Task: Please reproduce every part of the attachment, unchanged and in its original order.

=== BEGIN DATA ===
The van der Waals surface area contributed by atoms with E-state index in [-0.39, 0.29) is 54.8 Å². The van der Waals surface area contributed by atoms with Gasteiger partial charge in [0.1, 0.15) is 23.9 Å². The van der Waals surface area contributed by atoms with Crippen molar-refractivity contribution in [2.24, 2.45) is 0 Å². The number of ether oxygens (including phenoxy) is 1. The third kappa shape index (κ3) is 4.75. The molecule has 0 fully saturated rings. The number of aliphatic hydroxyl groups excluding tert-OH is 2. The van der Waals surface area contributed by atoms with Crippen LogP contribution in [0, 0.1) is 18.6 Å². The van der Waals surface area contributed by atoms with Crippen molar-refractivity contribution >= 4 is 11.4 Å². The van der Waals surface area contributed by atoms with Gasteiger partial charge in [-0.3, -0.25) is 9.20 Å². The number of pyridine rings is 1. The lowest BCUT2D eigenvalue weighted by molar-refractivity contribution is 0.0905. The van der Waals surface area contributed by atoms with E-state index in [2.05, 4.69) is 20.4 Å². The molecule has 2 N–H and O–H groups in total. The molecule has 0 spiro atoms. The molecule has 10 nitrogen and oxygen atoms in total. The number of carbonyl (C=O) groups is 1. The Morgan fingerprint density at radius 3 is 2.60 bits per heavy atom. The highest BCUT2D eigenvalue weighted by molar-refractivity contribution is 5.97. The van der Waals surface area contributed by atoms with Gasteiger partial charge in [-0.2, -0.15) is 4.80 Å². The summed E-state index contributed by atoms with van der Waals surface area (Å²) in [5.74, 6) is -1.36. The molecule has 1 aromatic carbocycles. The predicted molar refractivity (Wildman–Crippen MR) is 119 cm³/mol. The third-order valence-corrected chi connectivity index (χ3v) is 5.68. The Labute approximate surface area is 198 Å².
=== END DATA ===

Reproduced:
The van der Waals surface area contributed by atoms with E-state index in [-0.39, 0.29) is 54.8 Å². The van der Waals surface area contributed by atoms with Gasteiger partial charge in [0.1, 0.15) is 23.9 Å². The van der Waals surface area contributed by atoms with Crippen molar-refractivity contribution in [2.24, 2.45) is 0 Å². The number of ether oxygens (including phenoxy) is 1. The third kappa shape index (κ3) is 4.75. The molecule has 0 fully saturated rings. The number of aliphatic hydroxyl groups excluding tert-OH is 2. The van der Waals surface area contributed by atoms with Crippen LogP contribution in [0, 0.1) is 18.6 Å². The van der Waals surface area contributed by atoms with Crippen molar-refractivity contribution >= 4 is 11.4 Å². The van der Waals surface area contributed by atoms with Gasteiger partial charge in [-0.3, -0.25) is 9.20 Å². The number of pyridine rings is 1. The lowest BCUT2D eigenvalue weighted by molar-refractivity contribution is 0.0905. The van der Waals surface area contributed by atoms with E-state index in [2.05, 4.69) is 20.4 Å². The molecule has 2 N–H and O–H groups in total. The molecule has 0 spiro atoms. The molecule has 10 nitrogen and oxygen atoms in total. The number of carbonyl (C=O) groups is 1. The Morgan fingerprint density at radius 3 is 2.60 bits per heavy atom. The highest BCUT2D eigenvalue weighted by molar-refractivity contribution is 5.97. The van der Waals surface area contributed by atoms with Gasteiger partial charge in [-0.2, -0.15) is 4.80 Å². The summed E-state index contributed by atoms with van der Waals surface area (Å²) in [5.74, 6) is -1.36. The molecule has 1 aromatic carbocycles. The predicted molar refractivity (Wildman–Crippen MR) is 119 cm³/mol. The third-order valence-corrected chi connectivity index (χ3v) is 5.68. The Labute approximate surface area is 198 Å².